Playlists are portals into moments, emotions and experiences. They are almost like scrapbooks, but in my opinion, they’re even better. Unlike pictures, song mixes aren’t just static documentations of bygone memories. You put them together: They are things you create that influence the moments you listen to them. Playlists are breathing and changing, getting used again, with different people in new times and places. With a few songs added and a few taken away, their meanings can change entirely.
Creating playlists takes the randomness of music away. Countless times, I have put music on shuffle as I studied and absorbed it as not much more than ambient noise. But mixtapes, CDs and playlists created with a purpose — it’s almost like they make art out of art.
The first challenge is deciding on a theme. More often than not, the theme comes to me naturally; I don’t sit down and actively try to think of one. Playlist ideas arrive in my brain like visiting guests, passing through unless I actively hold onto them; then I start the playlist immediately and see where it takes me and what it tells me. Playlists award the gift of intention when listening to music. They allow the listener to decide on the emotional experience they want. However, playlists also force a listener to guess the mood of a moment, often before it happens.
A strange kind of fortune-telling is involved in the making of playlists. If you’re creating something for a future moment or person, you have to predict how it will make others feel. Should it be short or long? Should the order matter? Who’s listening to it? They are strangely demographic-oriented questions, but they seem to run through the mind more intuitively and unconsciously when putting the songs together. Without quite knowing the answers, these projects allow us to better understand the moments we experience and how music enhances them.
On the other hand, playlists may be retroactive. The moment already happened, the queue was put together on the spot and the mix of music is meant to pin it down and encapsulate it. This allows for a different kind of hope. What already happened might happen again, or, if it was a truly singular experience, at least it isn’t lost forever. There are songs to procure nostalgia and remembrance without feeling overwhelming.
Titles of playlists require that the moment is named. What do you associate these songs with? Or who? Or where? Direct or indirect, there is room in the titles for inside jokes, small moments and memories jumbled together in the few characters allotted.
To me, the most thoughtful and emotional experience is putting playlists together as gifts for people. You have to think about this person who you love or have a new crush on or have been friends with for three years. You have to spend time with their personality inside your head and try to figure out what they would like and what they wouldn’t, what they might need out of this and what they’re expecting (or not, if you’re surprising them).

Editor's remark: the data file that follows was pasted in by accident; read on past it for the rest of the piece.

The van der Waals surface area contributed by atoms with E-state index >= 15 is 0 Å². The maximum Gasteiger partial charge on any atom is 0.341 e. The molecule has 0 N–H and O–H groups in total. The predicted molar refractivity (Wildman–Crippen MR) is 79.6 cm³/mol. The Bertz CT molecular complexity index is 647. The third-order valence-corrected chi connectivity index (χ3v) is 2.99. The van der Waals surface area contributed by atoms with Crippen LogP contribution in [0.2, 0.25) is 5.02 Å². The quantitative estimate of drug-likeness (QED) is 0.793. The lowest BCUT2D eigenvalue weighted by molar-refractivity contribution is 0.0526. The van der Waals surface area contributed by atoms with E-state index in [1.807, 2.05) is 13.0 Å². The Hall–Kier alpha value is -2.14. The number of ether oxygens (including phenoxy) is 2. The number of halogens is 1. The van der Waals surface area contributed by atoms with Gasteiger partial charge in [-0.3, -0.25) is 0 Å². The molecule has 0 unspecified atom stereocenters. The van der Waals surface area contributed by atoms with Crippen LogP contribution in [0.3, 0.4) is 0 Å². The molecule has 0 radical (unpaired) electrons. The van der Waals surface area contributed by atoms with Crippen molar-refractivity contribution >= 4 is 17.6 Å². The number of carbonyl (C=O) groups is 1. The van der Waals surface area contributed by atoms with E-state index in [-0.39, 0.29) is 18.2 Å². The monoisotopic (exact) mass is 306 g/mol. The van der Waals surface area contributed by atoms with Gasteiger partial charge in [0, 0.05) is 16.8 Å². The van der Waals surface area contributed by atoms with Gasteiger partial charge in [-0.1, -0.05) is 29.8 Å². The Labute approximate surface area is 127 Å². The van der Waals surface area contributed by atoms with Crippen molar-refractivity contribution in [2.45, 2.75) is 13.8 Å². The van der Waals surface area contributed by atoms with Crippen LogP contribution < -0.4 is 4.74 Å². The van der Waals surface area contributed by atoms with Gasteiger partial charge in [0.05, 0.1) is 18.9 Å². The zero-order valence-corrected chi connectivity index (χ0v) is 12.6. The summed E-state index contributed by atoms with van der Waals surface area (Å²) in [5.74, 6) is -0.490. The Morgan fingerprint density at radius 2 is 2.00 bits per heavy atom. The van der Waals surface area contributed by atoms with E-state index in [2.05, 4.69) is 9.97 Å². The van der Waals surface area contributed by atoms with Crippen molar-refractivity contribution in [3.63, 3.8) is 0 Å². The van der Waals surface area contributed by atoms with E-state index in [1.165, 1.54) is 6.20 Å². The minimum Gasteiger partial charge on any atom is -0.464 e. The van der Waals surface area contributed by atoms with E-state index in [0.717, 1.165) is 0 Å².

How do you replicate a person in a piece of art? This activity requires a large dosage of empathy. It seems to be a more emotionally opening experience than is ever acknowledged. Playlists with special covers and titles that have clearly been thought out are among my favorite gifts I’ve ever received.
Sometimes the unexpected happens when putting a playlist together. I encounter a song that I didn’t think fit at first and realize that perhaps my understanding of what I intended for the playlist has changed. Or it makes me realize that an emotion or experience I thought of in one way is in fact multi-faceted and not confined to one genre or musical instrument.
It’s important to note that music is not only used to serve some social experience that allows you to connect with others. The playlists you curate for yourself are perhaps the most important ones. There are days where it is hard to feel anything — when I’m not quite sure how I connect to my surroundings or even my own body. Music can pierce this veil; even if the songs make me cry, I know I chose them to prod myself into relinquishing to some sort of feeling. There are also days where everything is feeling, and anything that touches me risks dissolving me. There is a playlist for these days to patch me up. Either way, the music takes steps to make me feel whole. And in my choosing it, I have agency over how art influences my life.
Musicians obviously imbue their work with meaning. But when they turn it over to us, what do we tack on? How do we add their art to our lives, and how do we give it a purpose that is entirely our own? How do we combine a song with many others, making connections and giving universality to all these different melodies and meanings? The way we decide to bring different tunes together is how we bring different parts of ourselves and others together. It ensures community through music, even when it’s not a social one. There is always the possibility of thoughtfulness and generosity when you select “New Playlist.”
Daily Arts Writer Rosa Sofia Kaminski can be reached at email@example.com.